To say that Rahul Shah likes science is an understatement. “I was the kid who would watch science documentaries,” he recalled. “I was always geared toward science.”
To say that Rahul Shah is involved in Wright State University is an understatement. He’s wrapping up a term as a student trustee on the university’s Board of Trustees and is more than a tutor — he’s a tutor of tutors.
To say that Rahul Shah is humble is an understatement — he’s soft-spoken and shy.
But to say he’s driven to help others is spot-on.
He plans to further his education by pursuing a Ph.D. in biomedical science, which would be the latest milepost in his life’s journey.
Shah was born in India and moved to Tennessee with his family when was 4. In 2011, the Shahs settled in Beavercreek, where he went to high school. After graduation, there was little doubt about where he would enroll.
“I have two older sisters, and they had chosen Wright State,” he said.
He heard about their experiences and about the opportunities they had, and he took classes at Wright State as a high school senior.
“I found the professors to be not intimidating and super supportive,” he said.
So, Wright State it was.
Shah’s goal is to conduct research in a laboratory setting. “I like anything hands-on, analyzing, discovering new things toward cures for genetic diseases,” he said.
While Shah applied to Wright State’s Biomedical Sciences Ph.D. Program, he continues to apply himself to other aspects of the university. For one, he is wrapping up a two-year term on Wright State’s Board of Trustees.
“It’s a great experience, getting a wide variety of perspectives from administrators, trustees, faculty, staff and students,” he said.
For another, he is deeply involved with tutoring. He has tutored students in introductory biology and business — on the strength of his minor, which he said, while not directly related to biological studies, is valuable to understand the health care system.
“I think a business background can be utilized in any field,” he said.
Shah has done so well that he is moving up the tutoring ladder.
“This past semester I was fortunate to get the opportunity to work with the Tutoring Services staff in managerial duties and developing resources for all tutors to use – how Tutoring Services can become better and help students academically succeed,” he said. “It’s been fun tutoring these past three years.”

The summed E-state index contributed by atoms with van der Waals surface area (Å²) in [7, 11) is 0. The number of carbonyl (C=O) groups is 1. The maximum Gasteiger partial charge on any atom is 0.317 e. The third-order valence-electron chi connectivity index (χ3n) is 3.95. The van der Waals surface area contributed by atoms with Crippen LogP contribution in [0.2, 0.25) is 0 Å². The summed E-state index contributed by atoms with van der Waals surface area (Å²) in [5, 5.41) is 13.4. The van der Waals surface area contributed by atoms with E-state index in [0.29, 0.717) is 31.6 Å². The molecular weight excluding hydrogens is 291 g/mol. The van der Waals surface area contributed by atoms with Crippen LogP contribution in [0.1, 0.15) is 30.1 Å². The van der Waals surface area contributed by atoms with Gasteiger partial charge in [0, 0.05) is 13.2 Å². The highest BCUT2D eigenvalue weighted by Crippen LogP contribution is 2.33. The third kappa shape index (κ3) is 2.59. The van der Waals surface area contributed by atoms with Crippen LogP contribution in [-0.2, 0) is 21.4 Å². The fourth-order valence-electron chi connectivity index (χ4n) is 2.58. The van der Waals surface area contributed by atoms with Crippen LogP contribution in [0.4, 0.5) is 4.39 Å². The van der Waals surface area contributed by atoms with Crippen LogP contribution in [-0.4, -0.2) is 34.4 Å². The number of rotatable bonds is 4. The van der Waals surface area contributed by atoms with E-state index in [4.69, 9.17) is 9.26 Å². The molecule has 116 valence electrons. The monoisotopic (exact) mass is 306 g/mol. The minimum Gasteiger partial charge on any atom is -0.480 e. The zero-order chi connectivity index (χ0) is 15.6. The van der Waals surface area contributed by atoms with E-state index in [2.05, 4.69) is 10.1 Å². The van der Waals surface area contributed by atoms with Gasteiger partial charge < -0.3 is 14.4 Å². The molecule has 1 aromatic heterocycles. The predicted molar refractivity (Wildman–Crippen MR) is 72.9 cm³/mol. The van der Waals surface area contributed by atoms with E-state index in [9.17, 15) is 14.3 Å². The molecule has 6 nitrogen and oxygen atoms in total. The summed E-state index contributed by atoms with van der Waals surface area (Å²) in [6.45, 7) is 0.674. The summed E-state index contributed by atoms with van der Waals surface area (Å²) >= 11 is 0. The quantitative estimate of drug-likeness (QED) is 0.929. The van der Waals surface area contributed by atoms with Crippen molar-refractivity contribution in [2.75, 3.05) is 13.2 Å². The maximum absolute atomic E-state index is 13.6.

His studies and tutoring are done amid his other activities. He is a member of the Graduate and Honors Student Advisory Board and the College of Science and Mathematics Dean’s Circle and serves as treasurer of the Indian Student Association and the Pre-Health Society and as president of the C.J. McLin Jr. Scholars Association.
“These have been great opportunities,” he said. “If I had chosen a larger university, I wouldn’t have had these opportunities. Wright State is the right size to connect with people.”
Part of that people connection has brought Shah somewhat out of his shell.
“I’m shy and soft-spoken. Wright State has been helping me with that, developing me to be more open and free to speak, being more confident in myself,” he said.
These traits come in handy when he, as he often does, makes presentations to student groups, classes and board meetings.
Shah credits Wright State’s atmosphere for helping him develop.
“The professors make it so we can relax and not worry about being wrong. That helps and calms me,” he said. “Having more experiences helps me in public speaking.”
His mentor Ju describes Shaw as mature and one of the hardest-working students he has ever trained.
“It is amazing to see that he balances extracurricular activities, studies in the classroom and research in the lab and manages all of them so well,” Ju said. “Rahul is a wonderful student that every lab wishes to have. He is a good listener, a deep thinker and a timely executor. It is so easy to mentor him.”
After earning his Ph.D., Shah wants to work in molecular genetic research and do so right here. He said this area, with Wright-Patterson Air Force Base and Wright State, is ideal.
“I plan to stay in the Dayton area and make a positive change in the community,” he said.